Thursday, May 10, 2007

Blogging and Journalism

It seems there are two new fads f0r journalists. One is for the writer to start his own blog--Joe Posnanski has a great new one--and the other is for him to openly deride bloggers, labeling them not good enough for newspaper work, or in one instance, even comparing them to the homeless.

Now, to an extent I understand the stance taken by major newspaper columnists. After all, they had to work for many years to get where they are, and now much of their audience is being taken away by amateur writers or professionals who have only been writing for a short period of time.

However, what I really see is a group that is upset because:

- the barriers to entry have been removed from their profession
- "inferior" writers are taking their jobs, even though their work is superior
- in the internet age, the daily paper is often obsolete by the time it hits newsstands

The fact is, blogging encourages an open competition in which the cream rises to the top. If someone starts a blog and it sucks, no one is going to read it, but the good blogs will develop a strong following. In other words, you're much more likely to get a better final product by picking the best blog out of a thousand candidates rather than the best local reporter out of five.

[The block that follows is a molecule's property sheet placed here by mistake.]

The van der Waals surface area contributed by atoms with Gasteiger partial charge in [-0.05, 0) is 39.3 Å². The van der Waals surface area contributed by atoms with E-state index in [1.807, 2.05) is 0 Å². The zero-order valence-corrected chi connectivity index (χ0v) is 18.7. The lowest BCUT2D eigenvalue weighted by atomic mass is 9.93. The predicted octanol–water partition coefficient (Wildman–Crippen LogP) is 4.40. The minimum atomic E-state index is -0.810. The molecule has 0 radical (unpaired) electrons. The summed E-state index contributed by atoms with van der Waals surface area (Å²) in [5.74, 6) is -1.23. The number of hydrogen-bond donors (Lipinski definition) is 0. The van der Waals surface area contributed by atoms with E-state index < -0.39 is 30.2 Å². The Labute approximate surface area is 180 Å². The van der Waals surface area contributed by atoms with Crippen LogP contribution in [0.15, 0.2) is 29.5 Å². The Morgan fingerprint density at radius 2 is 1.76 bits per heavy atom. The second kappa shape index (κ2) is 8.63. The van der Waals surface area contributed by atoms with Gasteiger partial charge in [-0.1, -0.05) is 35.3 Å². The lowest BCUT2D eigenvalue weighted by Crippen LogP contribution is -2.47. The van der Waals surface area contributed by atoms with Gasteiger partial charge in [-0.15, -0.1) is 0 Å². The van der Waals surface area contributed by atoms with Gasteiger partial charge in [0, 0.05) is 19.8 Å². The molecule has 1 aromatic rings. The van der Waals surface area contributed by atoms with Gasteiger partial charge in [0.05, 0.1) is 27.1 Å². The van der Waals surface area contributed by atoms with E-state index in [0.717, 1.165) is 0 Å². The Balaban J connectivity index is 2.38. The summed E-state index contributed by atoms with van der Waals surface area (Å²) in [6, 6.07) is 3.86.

The readers of a local newspaper often have no choice; they often must choose between reading a particular writer's work or not following the local team at all. Does this system really reward quality at all? There's no doubt in my mind that some journalists, like Joe Cowley of the Chicago Sun-Times, would never make it in blogging because their columns can't cut it.

These stubborn journalists who dismiss blogging as a hobby of the homeless remind me in many ways of the men who defended the color barrier in the face of Jackie Robinson's arrival in 1947. They viewed blacks and Latinos as inferior players who should stay in the Negro Leagues and not take the jobs of the whites who had worked so "hard" to get them. They believed in keeping the barriers to entry and not encouraging an open competition--the same open competition that has raised the level of play in baseball to its highest point in history.

I'm not trying to compare the trivial matter of blogging to the landmark achievements of the Civil Rights movement, but it's the same idea. Competition is a good thing for everyone involved except those who can't keep up. If a blog is doing a better job reporting on your local team than you are, do something different until you re-establish yourself as the primary source for all things Boston. But don't complain that you're losing your audience to an author who's more eloquent or better understands baseball statistics, just because he writes for U.S.S Mariner instead of the Post-Intelligencer.

If you work for a newspaper and are upset about blogging, chances are your anger is fueled more by envy than disdain.

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